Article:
Now, Cyclonus' instruction sheet (also with the visible screws represented!), shows the 'official' orientation of those trapezoidal stickers, labelled #1 and #2. With none of the mock-ups in Toy Fair nor on the box photography (or my unpainted test shot) showing sticker set #5, but them appearing on this sticker application map, one can assume that this map was created when the stickers were closer to final production version but not yet in time for the final toy moulding. That could be why sticker orientation and content are updated, but not the screw positions in the diagram.

But is the sticker application map, updated or not, actually wrong?

Silver head Cyclonus mock-up from UK catalogue

In order to find out, I looked at some other early Cyclonus mock-ups. Above you can see the famous all-silver-headed Cyclonus from the 1986 UK Transformers pack-in catalogue. He also has the visible screws and hand-made hot pink stickers, as well as that crazy all-silver head and face which incidentally is how Cyclonus is represented in the UK Ladybird story books, too. Guess we know where this mock-up was sent afterwards! Anyway, look at those trapezoidal stickers after his cockpit windows again...the orientation matches the unpainted G1 test shot, the Toy Fair mock-up and also the stock photo mock-up, NOT the 'official' orientation advised in the G1 instructions.

But wait, there's more.

Pre-production blue-eared G1 Cyclonus

Pre-production blue-eared G1 Cyclonus

What you see here is a blue-eared G1 Cyclonus production sample from 1986, almost 100% ready for production release and almost indistinguishable from a regular retail blue-eared Cyclonus. It doesn't even have the visible screws that the mock-ups and test shots had on either side of the cockpit windows, this is the final updated mould ready for release. So at this point, Cyclonus is basically finalised and ready to ship...so why are his trapezoidal stickers just above his cockpit windows showing the same orientation as the mock-ups and stock pics again instead of the 'official' orientation from the instructions?

Pre-production blue Cyc (left) and unpainted test shot (right)

This pic is figuratively huge, it says a lot about Cyclonus' sticker history. On the right you have the early unpainted test shot with mostly handmade stickers, but on the left is this blue-eared retail-ready pre-production Cyclonus sample with final sticker quality labels. Once again, he has this weird orientation for the trapezoidal labels above the cockpit. He has the final production factory stickers on the wings...which you may notice have basically the same design as the trapezoidal ones. He's missing the big Decepticon factory stickers on the arms, of course, but he does have this oddity...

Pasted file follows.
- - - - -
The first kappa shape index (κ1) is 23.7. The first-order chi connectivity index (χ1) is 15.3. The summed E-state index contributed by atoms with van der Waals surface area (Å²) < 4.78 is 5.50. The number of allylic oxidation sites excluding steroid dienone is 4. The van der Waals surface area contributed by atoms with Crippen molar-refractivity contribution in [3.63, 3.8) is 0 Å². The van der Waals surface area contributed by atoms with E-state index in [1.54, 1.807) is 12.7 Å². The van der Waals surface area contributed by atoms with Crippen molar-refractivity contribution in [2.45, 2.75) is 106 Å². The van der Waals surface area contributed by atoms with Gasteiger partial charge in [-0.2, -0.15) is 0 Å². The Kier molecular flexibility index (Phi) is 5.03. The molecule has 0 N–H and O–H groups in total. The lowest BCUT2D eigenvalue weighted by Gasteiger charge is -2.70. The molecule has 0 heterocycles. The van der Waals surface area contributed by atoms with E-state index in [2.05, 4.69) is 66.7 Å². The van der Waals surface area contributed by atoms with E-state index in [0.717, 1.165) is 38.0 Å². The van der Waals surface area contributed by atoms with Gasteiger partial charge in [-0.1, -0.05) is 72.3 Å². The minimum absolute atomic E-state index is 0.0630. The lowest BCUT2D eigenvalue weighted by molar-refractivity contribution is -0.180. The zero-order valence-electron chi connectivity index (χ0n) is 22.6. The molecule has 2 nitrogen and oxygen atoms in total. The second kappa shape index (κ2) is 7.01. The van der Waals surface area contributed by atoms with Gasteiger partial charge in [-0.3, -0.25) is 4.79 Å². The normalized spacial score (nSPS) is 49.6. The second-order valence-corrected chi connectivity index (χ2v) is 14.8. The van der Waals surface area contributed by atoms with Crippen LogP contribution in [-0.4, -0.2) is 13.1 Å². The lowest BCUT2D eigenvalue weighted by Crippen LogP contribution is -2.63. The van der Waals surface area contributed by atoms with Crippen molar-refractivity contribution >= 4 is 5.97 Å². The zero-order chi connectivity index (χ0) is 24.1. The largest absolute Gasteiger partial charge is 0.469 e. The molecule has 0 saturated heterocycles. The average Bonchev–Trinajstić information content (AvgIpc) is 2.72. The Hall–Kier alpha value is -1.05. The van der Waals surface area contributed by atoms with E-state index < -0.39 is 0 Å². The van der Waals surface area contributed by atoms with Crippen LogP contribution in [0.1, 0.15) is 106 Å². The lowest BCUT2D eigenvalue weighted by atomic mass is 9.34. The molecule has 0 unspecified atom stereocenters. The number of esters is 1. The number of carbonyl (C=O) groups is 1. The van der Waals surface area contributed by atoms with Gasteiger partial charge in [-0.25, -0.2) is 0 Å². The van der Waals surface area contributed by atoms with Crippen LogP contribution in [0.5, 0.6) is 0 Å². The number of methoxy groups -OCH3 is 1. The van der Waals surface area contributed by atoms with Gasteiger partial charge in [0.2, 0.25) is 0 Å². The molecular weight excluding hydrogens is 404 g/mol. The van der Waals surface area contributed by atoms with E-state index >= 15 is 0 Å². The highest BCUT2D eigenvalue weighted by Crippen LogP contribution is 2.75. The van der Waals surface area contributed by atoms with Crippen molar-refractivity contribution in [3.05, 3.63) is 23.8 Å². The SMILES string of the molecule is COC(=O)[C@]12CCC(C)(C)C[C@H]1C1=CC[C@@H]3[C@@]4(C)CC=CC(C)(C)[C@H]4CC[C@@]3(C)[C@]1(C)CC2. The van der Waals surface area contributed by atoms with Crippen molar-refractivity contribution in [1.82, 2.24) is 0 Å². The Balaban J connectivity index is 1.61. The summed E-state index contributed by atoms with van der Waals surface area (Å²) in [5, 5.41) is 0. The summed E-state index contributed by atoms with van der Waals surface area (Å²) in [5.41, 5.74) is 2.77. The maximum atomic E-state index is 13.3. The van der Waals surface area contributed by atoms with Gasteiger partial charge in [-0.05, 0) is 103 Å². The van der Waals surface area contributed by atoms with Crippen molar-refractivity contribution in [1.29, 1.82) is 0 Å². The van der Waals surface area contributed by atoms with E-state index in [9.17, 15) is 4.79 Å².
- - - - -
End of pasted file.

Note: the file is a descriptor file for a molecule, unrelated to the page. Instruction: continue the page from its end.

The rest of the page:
Purple-background pre-production sticker

Production version (left) versus pre-production sticker (right)

Compared to a retail Cyclonus, that sticker obviously has a purple background when the final one had a black background. So the stickers on this retail-ready blue ears pre-production sample Cyclonus are not quiiiite there yet. This is almost definitely the final stage of the toy before release. I knew this already of course as I had written a review of this Cyclonus pre-production sample some time ago. What I hadn't realised was that he shared the same weird sticker orientation for Cyclonus labels #1 and #2 with the mock-ups and stock pics.


I still wasn't entirely certain if this was just a series of unfamiliar photographers putting the stickers on incorrectly, or whether the instructions just got it wrong. I turned my focus to the 1987 Targetmaster Cyclonus - who incidentally still has the same box artwork with the hot pink shoulder and shin stickers of the mock-ups, as well as the blue ears long after they were phased out of the production toys.

1986 Cyclonus box (left) vs 1987 Targetmaster Cyclonus box (right)